Mabel Pugh led an exciting life as an artist in the early twentieth century. A 1913 graduate of Peace College – then Peace Institute – Pugh was famously known for her block drawings and portraits of notable politicians. Her portrait of Congressman Herbert Covington Bonner hangs in the Cannon House Office Building in Washington, D.C. After leaving Peace, Pugh went on to study at Columbia University and the Pennsylvania Academy of the Fine Arts, where, in 1919, she was awarded the prestigious Cresson Traveling Scholarship to fund studies abroad in Europe.
During her time at Peace, she studied art under Mrs. Ruth Huntington Moore and was involved in the Arts Student League. In the twenties, Pugh moved to New York City to establish herself as an artist. Her illustrations were featured in several magazines, novels, and children’s books. During her time in New York, her works were exhibited widely across the country. Her paintings have graced the walls of the Brooklyn Museum, the Library of Congress, and the Houston Museum of Fine Arts. During the first New York World’s Fair, Pugh exhibited her painting, My Mother.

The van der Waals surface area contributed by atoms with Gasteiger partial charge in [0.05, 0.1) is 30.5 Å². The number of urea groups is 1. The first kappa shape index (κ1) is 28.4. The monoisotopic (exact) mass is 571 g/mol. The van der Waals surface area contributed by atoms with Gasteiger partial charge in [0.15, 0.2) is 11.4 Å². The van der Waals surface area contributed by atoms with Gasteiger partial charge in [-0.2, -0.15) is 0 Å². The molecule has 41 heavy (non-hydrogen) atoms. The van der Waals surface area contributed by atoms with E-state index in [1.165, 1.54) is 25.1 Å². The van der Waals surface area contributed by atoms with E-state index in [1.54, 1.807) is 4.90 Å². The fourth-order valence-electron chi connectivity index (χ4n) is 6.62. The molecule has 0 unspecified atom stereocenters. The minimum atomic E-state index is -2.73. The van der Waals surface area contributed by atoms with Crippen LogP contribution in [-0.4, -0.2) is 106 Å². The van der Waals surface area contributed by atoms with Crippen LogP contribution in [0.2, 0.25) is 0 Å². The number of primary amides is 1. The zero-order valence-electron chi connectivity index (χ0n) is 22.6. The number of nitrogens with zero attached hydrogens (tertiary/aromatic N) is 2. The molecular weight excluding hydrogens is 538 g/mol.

Pugh returned to her hometown, Morrisville, NC in the 1930s. She became Morrisville’s first female author when she wrote and illustrated her book, Little Carolina Bluebonnet, in 1933. Pugh then returned to Peace College and served as an art professor until 1960. During her tenure at Peace, Pugh became the head of the Art Department and served on the boards of the Memorial NC Art Society, the College Art Association, the North Carolina Symphony Society, and the Raleigh Civic Music Club.
Mabel Pugh died in 1986. After her death, her family donated some of Pugh’s drawings to be auctioned off at the annual Peace Vintage Sale during Alumnae Weekend the following year. In 1987, the Mabel Pugh Art Award was created in memory of Pugh herself, and her beloved art teacher, Ms. Moore.
In her will, Pugh bequeathed Peace College with two of her works, a painting of her estate, and a drawing of the First Church of Christ, Scientist in Raleigh. Both works are still proudly hung in Main.
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